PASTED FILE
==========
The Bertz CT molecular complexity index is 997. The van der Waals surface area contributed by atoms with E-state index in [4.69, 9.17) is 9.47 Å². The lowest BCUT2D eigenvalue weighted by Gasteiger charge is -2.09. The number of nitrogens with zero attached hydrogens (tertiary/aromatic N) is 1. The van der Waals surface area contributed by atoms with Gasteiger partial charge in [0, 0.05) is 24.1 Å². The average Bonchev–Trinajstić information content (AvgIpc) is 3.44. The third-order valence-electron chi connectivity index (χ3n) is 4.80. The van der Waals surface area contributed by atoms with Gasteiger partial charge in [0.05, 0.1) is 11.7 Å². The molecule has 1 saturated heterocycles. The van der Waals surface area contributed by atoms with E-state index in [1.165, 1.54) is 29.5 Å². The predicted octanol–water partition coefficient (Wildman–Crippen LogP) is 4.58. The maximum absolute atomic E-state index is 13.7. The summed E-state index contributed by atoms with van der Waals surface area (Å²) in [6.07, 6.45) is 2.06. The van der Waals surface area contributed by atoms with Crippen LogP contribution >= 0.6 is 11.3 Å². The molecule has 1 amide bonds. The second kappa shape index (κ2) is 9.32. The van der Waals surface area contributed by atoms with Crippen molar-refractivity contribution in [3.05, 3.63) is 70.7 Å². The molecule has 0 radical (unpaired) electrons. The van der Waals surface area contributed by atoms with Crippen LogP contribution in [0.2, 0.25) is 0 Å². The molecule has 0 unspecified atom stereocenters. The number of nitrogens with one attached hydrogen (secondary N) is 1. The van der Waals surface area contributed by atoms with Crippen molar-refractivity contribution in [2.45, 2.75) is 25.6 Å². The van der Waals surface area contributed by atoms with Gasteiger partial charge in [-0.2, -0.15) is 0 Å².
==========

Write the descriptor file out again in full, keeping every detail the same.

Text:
The Bertz CT molecular complexity index is 997. The van der Waals surface area contributed by atoms with E-state index in [4.69, 9.17) is 9.47 Å². The lowest BCUT2D eigenvalue weighted by Gasteiger charge is -2.09. The number of nitrogens with zero attached hydrogens (tertiary/aromatic N) is 1. The van der Waals surface area contributed by atoms with Gasteiger partial charge in [0, 0.05) is 24.1 Å². The average Bonchev–Trinajstić information content (AvgIpc) is 3.44. The third-order valence-electron chi connectivity index (χ3n) is 4.80. The van der Waals surface area contributed by atoms with Gasteiger partial charge in [0.05, 0.1) is 11.7 Å². The molecule has 1 saturated heterocycles. The van der Waals surface area contributed by atoms with E-state index in [1.165, 1.54) is 29.5 Å². The predicted octanol–water partition coefficient (Wildman–Crippen LogP) is 4.58. The maximum absolute atomic E-state index is 13.7. The summed E-state index contributed by atoms with van der Waals surface area (Å²) in [6.07, 6.45) is 2.06. The van der Waals surface area contributed by atoms with Crippen LogP contribution >= 0.6 is 11.3 Å². The molecule has 1 amide bonds. The second kappa shape index (κ2) is 9.32. The van der Waals surface area contributed by atoms with Crippen molar-refractivity contribution in [3.05, 3.63) is 70.7 Å². The molecule has 0 radical (unpaired) electrons. The van der Waals surface area contributed by atoms with Crippen LogP contribution in [0.2, 0.25) is 0 Å². The molecule has 0 unspecified atom stereocenters. The number of nitrogens with one attached hydrogen (secondary N) is 1. The van der Waals surface area contributed by atoms with Crippen molar-refractivity contribution in [2.45, 2.75) is 25.6 Å². The van der Waals surface area contributed by atoms with Gasteiger partial charge in [-0.2, -0.15) is 0 Å².